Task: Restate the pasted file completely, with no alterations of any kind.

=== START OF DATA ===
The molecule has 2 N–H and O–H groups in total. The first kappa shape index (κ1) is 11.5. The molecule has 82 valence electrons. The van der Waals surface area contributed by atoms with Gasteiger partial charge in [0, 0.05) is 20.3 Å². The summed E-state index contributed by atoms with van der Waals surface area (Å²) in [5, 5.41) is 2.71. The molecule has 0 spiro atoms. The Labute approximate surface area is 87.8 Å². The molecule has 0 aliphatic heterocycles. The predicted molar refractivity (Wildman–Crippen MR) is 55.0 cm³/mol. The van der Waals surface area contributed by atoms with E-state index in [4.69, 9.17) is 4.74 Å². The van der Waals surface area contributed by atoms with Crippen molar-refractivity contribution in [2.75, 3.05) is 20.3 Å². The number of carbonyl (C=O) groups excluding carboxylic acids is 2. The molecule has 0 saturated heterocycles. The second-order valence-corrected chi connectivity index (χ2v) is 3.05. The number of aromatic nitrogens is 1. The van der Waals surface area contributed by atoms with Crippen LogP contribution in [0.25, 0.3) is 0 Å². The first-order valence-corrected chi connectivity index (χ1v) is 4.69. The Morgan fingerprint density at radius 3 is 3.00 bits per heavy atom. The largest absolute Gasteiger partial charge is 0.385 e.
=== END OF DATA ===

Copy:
The molecule has 2 N–H and O–H groups in total. The first kappa shape index (κ1) is 11.5. The molecule has 82 valence electrons. The van der Waals surface area contributed by atoms with Gasteiger partial charge in [0, 0.05) is 20.3 Å². The summed E-state index contributed by atoms with van der Waals surface area (Å²) in [5, 5.41) is 2.71. The molecule has 0 spiro atoms. The Labute approximate surface area is 87.8 Å². The molecule has 0 aliphatic heterocycles. The predicted molar refractivity (Wildman–Crippen MR) is 55.0 cm³/mol. The van der Waals surface area contributed by atoms with E-state index in [4.69, 9.17) is 4.74 Å². The van der Waals surface area contributed by atoms with Crippen molar-refractivity contribution in [2.75, 3.05) is 20.3 Å². The number of carbonyl (C=O) groups excluding carboxylic acids is 2. The molecule has 0 saturated heterocycles. The second-order valence-corrected chi connectivity index (χ2v) is 3.05. The number of aromatic nitrogens is 1. The van der Waals surface area contributed by atoms with Crippen LogP contribution in [0.25, 0.3) is 0 Å². The first-order valence-corrected chi connectivity index (χ1v) is 4.69. The Morgan fingerprint density at radius 3 is 3.00 bits per heavy atom. The largest absolute Gasteiger partial charge is 0.385 e.